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Darwin's cathedral : evolution, religion, and the nature of society

by Wilson, David Sloan.

Format: Print Book 2002
Availability: Available at 1 Library 1 of 1 copy
Available (1)
Location Collection Call #
CLP - Main Library Mezzanine - Non-fiction BL60.W544 2002
Location  CLP - Main Library
 
Collection  Mezzanine - Non-fiction
 
Call Number  BL60.W544 2002
 
 
Summary
One of the great intellectual battles of modern times is between evolution and religion. Until now, they have been considered completely irreconcilable theories of origin and existence. David Sloan Wilson's Darwin's Cathedral takes the radical step of joining the two, in the process proposing an evolutionary theory of religion that shakes both evolutionary biology and social theory at their foundations.

The key, argues Wilson, is to think of society as an organism, an old idea that has received new life based on recent developments in evolutionary biology. If society is an organism, can we then think of morality and religion as biologically and culturally evolved adaptations that enable human groups to function as single units rather than mere collections of individuals? Wilson brings a variety of evidence to bear on this question, from both the biological and social sciences. From Calvinism in sixteenth-century Geneva to Balinese water temples, from hunter-gatherer societies to urban America, Wilson demonstrates how religions have enabled people to achieve by collective action what they never could do alone. He also includes a chapter considering forgiveness from an evolutionary perspective and concludes by discussing how all social organizations, including science, could benefit by incorporating elements of religion.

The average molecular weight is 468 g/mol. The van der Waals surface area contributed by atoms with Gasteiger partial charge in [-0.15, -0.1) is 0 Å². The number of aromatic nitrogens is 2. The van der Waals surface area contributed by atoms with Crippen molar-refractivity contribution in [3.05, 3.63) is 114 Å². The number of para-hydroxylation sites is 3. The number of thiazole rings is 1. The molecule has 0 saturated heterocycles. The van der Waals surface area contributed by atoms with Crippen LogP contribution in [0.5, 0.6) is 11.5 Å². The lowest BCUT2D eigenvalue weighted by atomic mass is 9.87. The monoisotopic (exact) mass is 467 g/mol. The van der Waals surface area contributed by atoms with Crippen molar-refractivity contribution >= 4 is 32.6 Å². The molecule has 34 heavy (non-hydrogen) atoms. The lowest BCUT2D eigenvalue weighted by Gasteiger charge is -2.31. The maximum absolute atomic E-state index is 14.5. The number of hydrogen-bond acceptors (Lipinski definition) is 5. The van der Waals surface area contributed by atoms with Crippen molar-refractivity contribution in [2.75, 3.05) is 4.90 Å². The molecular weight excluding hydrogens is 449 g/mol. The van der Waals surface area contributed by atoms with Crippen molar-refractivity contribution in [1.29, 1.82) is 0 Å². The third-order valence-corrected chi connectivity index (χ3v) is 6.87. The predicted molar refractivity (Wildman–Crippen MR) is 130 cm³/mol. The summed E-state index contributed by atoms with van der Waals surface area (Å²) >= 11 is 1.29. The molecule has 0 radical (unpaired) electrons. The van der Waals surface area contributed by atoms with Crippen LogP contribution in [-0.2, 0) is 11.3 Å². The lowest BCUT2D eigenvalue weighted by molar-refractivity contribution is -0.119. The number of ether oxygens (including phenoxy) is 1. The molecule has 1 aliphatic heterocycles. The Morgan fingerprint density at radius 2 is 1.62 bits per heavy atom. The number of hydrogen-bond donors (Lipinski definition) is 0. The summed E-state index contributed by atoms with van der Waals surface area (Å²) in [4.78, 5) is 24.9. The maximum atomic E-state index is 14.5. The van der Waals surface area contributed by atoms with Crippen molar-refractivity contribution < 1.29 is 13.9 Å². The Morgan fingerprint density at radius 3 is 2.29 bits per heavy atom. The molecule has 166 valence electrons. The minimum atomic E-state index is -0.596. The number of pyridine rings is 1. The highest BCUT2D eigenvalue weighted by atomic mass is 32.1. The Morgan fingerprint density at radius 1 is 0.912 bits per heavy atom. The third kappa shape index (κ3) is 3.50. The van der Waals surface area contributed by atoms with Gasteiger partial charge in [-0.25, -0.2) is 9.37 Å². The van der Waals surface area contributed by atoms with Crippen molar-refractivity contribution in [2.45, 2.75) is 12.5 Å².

Religious believers often compare their communities to single organisms and even to insect colonies. Astoundingly, Wilson shows that they might be literally correct. Intended for any educated reader, Darwin's Cathedral will change forever the way we view the relations among evolution, religion, and human society.
Additional Information
Subjects Religion and sociology.
Group selection (Evolution)
Publisher Chicago :University of Chicago Press,2002
Language English
Description v, 268 pages ; 24 cm
Bibliography Notes Includes bibliographical references (pages 245-258) and index.
ISBN 0226901343 (cloth : alk. paper)
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